Reproductive justice–a term coined by Black feminists in 1994–goes beyond “reproductive rights” as the term captures the holistic justice that marginalized communities need and deserve. Reproductive justice recognizes that holistic justice is about “the right to maintain personal bodily autonomy, have children, not have children, and parent the children we have in safe and sustainable communities.” Reproductive justice is important because, as Asian Communities for Reproductive Justice (ACRJ) states, “controlling a [person’s] body controls [their] life, [their] options and [their] potential- and thus, controlling [individuals] becomes a strategic pathway to regulating entire communities.”
The right to choose whether one will have a child or not or have an abortion- the right to control one’s own body and future- is a fundamental human right. The Supreme Court decision on Roe v. Wade in 1973 ensured that this choice is a constitutional right. When a person’s right to choose is threatened, so is our equality. There are no laws that regulate cis-gender men’s bodies, and there should therefore not be laws that regulate the bodies of women, trans and nonbinary people.
Ultimately, the regulation of marginalized trans, nonbinary, and women’s bodies is a form of social control. This social control spans the medical field’s regulation of Black women’s fertility during slavery, historical sterilization in indigenous communities, and barriers of access (including social stigma) assigned to abortion. The Supreme Court noted in 1992 that “the ability…to participate equally in the economic and social life of the Nation has been facilitated by their ability to control their reproductive lives.”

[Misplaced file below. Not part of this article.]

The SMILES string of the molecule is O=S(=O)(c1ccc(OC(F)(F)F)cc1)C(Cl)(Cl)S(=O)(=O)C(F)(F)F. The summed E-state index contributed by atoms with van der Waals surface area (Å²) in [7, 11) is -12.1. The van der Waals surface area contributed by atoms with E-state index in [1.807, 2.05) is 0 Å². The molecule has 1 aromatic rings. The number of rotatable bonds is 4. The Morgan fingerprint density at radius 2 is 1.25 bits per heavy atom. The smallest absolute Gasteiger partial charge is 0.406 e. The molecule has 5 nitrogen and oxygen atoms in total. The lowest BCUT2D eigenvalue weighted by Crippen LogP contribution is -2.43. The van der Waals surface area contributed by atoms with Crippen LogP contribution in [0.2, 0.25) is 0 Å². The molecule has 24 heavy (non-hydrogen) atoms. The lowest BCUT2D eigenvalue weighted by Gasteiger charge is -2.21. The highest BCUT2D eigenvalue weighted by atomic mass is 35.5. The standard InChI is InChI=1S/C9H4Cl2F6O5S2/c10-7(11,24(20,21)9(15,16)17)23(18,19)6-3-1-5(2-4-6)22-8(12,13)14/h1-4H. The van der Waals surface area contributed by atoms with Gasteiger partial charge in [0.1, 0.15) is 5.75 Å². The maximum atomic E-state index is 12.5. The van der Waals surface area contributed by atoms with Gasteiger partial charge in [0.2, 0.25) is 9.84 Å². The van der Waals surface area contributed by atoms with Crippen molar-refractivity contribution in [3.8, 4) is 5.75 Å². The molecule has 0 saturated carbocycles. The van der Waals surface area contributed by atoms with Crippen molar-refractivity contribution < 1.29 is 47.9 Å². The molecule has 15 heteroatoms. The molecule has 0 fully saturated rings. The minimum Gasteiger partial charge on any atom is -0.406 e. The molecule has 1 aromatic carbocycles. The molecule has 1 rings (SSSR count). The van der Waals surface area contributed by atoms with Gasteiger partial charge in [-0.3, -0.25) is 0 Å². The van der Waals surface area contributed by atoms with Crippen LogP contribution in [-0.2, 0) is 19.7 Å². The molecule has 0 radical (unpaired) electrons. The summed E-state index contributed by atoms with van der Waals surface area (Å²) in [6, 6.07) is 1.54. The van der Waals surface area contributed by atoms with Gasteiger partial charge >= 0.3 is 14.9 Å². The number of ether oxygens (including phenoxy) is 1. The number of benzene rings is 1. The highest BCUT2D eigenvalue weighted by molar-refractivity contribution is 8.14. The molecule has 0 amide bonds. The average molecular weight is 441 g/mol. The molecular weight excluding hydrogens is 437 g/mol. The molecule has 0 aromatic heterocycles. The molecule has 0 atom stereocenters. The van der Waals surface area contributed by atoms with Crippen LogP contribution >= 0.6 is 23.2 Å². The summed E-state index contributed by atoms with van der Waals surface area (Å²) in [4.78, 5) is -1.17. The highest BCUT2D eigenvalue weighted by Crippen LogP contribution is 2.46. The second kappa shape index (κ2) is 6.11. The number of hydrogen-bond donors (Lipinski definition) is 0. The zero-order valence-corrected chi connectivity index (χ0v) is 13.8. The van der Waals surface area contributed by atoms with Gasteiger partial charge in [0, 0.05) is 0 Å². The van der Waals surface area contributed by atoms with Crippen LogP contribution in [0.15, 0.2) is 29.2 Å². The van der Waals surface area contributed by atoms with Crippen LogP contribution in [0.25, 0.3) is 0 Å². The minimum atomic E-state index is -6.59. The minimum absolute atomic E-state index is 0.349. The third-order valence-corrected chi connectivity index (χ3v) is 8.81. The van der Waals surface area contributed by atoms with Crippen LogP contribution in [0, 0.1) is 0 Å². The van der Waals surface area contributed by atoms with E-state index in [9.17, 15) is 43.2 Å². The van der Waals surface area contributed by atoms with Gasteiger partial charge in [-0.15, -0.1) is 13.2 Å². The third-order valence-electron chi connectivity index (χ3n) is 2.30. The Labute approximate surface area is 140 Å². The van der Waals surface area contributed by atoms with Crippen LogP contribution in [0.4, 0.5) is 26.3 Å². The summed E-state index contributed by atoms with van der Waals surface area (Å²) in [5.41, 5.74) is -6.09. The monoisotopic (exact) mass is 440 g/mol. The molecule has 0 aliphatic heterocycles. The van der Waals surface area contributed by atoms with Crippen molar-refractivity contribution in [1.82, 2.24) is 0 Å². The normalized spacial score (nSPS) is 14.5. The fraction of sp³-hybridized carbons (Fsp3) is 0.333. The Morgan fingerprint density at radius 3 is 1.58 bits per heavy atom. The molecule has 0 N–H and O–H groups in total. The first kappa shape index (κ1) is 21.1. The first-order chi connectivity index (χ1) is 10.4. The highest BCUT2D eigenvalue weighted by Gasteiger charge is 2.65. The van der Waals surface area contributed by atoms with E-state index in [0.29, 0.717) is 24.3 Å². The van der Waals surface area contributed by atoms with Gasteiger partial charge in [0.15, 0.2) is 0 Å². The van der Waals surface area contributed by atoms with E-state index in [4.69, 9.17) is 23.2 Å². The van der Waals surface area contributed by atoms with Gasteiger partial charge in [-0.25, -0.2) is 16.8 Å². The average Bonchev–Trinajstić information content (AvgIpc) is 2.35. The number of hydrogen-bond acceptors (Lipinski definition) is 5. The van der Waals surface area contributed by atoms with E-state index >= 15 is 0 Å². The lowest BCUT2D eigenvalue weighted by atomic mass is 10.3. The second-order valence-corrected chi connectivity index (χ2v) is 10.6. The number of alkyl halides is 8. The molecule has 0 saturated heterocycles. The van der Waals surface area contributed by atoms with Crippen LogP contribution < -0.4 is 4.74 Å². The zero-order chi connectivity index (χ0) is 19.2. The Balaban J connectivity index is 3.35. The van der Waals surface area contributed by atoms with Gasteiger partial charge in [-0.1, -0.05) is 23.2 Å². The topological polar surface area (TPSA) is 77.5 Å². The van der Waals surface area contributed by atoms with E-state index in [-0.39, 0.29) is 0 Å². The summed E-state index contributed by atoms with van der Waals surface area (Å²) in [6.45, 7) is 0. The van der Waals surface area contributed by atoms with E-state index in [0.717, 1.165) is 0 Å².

Reproductive justice is also about access, not just choice. People of color face raised barriers in access. As SisterSong, creators of the term “reproductive justice” write, even when abortion is legal, many women of color cannot afford or travel the hundreds of miles to access abortion. For Asian American women, who already use inexpensive and less effective contraceptive methods at higher rates than other women, insurance coverage is critical to ensuring access to effective contraception. A high number of Asian American women die from breast cancer because they lack access to healthcare. (25.5% Korean Americans and 19.8% Vietnamese Americans are uninsured, with women more likely to be uninsured than men.)
Reproductive justice is also about equal access to contraception, comprehensive sex education, STI prevention and care, alternative birth options, adequate prenatal and pregnancy care, domestic violence assistance, adequate wages to support our families, safe homes, and so much more. Marginalized folx who choose to have children deserve governmental resources and programs to support them. Trans and nonbinary folx–who face barriers from forced sterilization to discrimination in healthcare access–deserve access to trans-competent healthcare (including transition-related care; screening and treatment for sexually transmitted infections and breast, cervical, and prostate cancers; and contraception provision), as well as economic security and the ability to live free from violence. Everyone deserves power over their bodies, sexuality, and reproduction.
Our demands include but are not limited to:
- Protecting and preserving the right to choose and equality for all people
- Ensure free reproductive healthcare at the point of service, including safe and legal abortion, for all, regardless of immigration status
- Expand support for organizations such as Planned Parenthood
- Ban ineffective abstinence-only sex education
- Provide culturally and linguistically competent care
- Provide trans-competent care (including transition-related care; screening and treatment for sexually transmitted infections and breast, cervical, and prostate cancers; and contraception provision) as well as economic security and the ability to live free from violence so trans and nonbinary folx also have the “economic, social, and political power to make healthy decisions abut their bodies, sexuality, and reproduction” (See: National Women’s Law Center, National LGBTQ Task Force, National Center for Transgender Equality)
- Provide government resources so everyone, particularly low-income and people of color, can parent the children they have in safe and sustainable communities.